It’s been 4 months since I was diagnosed with Type 1 Diabetes in Nepal. I was determined very early on that my diagnosis wouldn’t slow me down or change my life. So far, I think I’ve succeeded, and hopefully I can inspire others to live life the way they want as well.
The first week following my diagnosis was absolutely awful. Nothing will change that in my mind. That is still the hardest week of my life. But every day since then has been on my terms, and I intend for it to stay that way.
LIVING LIFE MY WAY
In the 4 months since my diagnosis, I have been to 8 countries. I have hiked along the Great Wall. I have seen sunrise at Angkor Wat. I have hiked the Inca Trail and climbed up to Machu Picchu. I have played with tigers, fed elephants, and been part of a giant water fight. I have learned how to ride a motorbike (even though I still can’t drive manual) and managed to cook some pretty great Thai food.
If I set out to do something, I did it. I control my diagnosis. It does not control me. Not now and certainly not anytime in the future. Sure, there have been some difficult times, but Cassie has been with me every step of the way, and she makes it easy to keep going if and when I ever feel any doubt.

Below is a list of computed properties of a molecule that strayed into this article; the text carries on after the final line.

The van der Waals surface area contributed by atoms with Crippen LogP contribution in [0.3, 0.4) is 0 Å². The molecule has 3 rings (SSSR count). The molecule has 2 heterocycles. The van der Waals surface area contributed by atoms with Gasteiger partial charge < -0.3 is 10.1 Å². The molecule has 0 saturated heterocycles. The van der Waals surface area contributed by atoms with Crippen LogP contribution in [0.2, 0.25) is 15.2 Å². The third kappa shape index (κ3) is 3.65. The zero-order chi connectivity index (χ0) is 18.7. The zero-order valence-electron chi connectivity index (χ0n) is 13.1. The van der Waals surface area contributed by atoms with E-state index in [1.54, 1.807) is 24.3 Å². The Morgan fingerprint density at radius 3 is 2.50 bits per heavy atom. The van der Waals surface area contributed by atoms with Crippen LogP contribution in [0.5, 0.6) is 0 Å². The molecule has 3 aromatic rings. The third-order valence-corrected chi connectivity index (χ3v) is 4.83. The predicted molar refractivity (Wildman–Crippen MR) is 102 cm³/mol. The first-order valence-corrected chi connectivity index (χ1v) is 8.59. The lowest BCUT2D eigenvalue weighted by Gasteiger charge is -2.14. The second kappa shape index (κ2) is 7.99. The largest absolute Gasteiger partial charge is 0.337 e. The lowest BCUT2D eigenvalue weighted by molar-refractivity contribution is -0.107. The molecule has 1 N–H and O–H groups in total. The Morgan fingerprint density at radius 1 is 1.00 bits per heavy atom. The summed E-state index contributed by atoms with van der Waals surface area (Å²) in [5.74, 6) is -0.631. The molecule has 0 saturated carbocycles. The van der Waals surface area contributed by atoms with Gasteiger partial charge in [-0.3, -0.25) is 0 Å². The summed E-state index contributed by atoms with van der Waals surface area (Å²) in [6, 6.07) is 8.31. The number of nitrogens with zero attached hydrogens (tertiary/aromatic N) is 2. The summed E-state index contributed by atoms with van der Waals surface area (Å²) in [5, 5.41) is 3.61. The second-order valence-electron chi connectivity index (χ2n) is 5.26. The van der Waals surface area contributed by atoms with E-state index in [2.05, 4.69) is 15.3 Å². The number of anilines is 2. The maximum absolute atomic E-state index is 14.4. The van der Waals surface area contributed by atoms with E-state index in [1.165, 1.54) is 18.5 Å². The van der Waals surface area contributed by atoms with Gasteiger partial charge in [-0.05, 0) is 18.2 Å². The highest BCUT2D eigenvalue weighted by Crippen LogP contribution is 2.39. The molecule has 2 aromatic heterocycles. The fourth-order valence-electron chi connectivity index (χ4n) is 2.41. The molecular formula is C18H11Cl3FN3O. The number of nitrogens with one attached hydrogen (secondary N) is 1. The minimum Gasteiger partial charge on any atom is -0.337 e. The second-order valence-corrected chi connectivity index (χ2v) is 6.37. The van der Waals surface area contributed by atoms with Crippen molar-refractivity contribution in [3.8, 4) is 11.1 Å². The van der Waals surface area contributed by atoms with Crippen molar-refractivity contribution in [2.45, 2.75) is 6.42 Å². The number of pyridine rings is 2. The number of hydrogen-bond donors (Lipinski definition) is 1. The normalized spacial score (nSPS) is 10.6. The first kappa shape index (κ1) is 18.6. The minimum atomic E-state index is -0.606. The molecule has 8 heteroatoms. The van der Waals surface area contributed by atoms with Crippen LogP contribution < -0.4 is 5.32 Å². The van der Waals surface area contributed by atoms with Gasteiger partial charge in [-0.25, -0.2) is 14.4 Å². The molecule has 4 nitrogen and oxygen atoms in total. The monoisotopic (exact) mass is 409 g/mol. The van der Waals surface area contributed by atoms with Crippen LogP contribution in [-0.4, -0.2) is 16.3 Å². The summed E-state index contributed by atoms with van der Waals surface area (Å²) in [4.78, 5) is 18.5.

A MEASURE OF DIABETIC REVENGE
The Inca Trail was a very significant milestone for me. We posted a few pictures on our Facebook page and we’re working on the full story, but I viewed the Inca Trail as my revenge on diabetes in a way. Before I was diagnosed, I struggled on our hike in the Himalayas. I don’t know how close I came to dying at the top, but it was probably closer than I would ever admit to my mom. Now I could show diabetes that I would do everything I wanted, and I would do it however and whenever I felt like it. (In many ways, the Inca Trail resembled the hike to Annapurna Base Camp, but we’ll have much more on that later.)
Did I have to stab my finger 10 times a day to check my blood sugar on the 5-day hike? Yes. Did I warn our guide that I was diabetic? Of course. Did I make it all the way to the top and finish the entire hike smiling and happy? Hell yes!!
I certainly wouldn’t claim that the Inca Trail is an easy hike. It’s pretty demanding, with a push up to 14,000 feet and a day that involves 10 miles of “Peruvian flat,” which our guide told us means up and down repeatedly. But I was determined to finish the hike, and I did. I encourage everyone else to make that same decision. Pick what you’re going to do and do it, regardless of what roadblocks stand in your way. And if you’d like to share your story, I’d love to hear it! Share it in the comments below or email us here.